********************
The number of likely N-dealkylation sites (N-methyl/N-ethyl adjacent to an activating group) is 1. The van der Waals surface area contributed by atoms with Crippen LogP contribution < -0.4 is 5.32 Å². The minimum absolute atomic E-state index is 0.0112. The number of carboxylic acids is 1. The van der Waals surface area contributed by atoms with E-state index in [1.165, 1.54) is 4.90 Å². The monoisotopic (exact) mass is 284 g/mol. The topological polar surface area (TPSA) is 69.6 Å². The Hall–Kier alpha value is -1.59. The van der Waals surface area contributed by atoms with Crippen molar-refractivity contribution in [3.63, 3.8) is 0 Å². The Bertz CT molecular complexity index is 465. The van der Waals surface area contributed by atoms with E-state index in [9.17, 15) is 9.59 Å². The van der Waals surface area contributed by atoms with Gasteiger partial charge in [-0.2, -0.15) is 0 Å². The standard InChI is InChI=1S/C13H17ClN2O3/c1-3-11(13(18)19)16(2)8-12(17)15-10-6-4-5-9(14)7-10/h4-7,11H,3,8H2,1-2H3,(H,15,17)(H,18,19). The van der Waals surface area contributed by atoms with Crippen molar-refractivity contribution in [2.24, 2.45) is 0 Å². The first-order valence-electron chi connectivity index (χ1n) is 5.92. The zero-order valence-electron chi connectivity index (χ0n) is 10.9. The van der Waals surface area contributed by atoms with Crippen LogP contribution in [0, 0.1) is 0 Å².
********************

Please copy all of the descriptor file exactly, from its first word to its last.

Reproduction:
The number of likely N-dealkylation sites (N-methyl/N-ethyl adjacent to an activating group) is 1. The van der Waals surface area contributed by atoms with Crippen LogP contribution < -0.4 is 5.32 Å². The minimum absolute atomic E-state index is 0.0112. The number of carboxylic acids is 1. The van der Waals surface area contributed by atoms with E-state index in [1.165, 1.54) is 4.90 Å². The monoisotopic (exact) mass is 284 g/mol. The topological polar surface area (TPSA) is 69.6 Å². The Hall–Kier alpha value is -1.59. The van der Waals surface area contributed by atoms with Crippen molar-refractivity contribution in [3.63, 3.8) is 0 Å². The Bertz CT molecular complexity index is 465. The van der Waals surface area contributed by atoms with E-state index in [9.17, 15) is 9.59 Å². The van der Waals surface area contributed by atoms with Gasteiger partial charge in [-0.2, -0.15) is 0 Å². The standard InChI is InChI=1S/C13H17ClN2O3/c1-3-11(13(18)19)16(2)8-12(17)15-10-6-4-5-9(14)7-10/h4-7,11H,3,8H2,1-2H3,(H,15,17)(H,18,19). The van der Waals surface area contributed by atoms with Crippen molar-refractivity contribution in [2.24, 2.45) is 0 Å². The first-order valence-electron chi connectivity index (χ1n) is 5.92. The zero-order valence-electron chi connectivity index (χ0n) is 10.9. The van der Waals surface area contributed by atoms with Crippen LogP contribution in [0, 0.1) is 0 Å².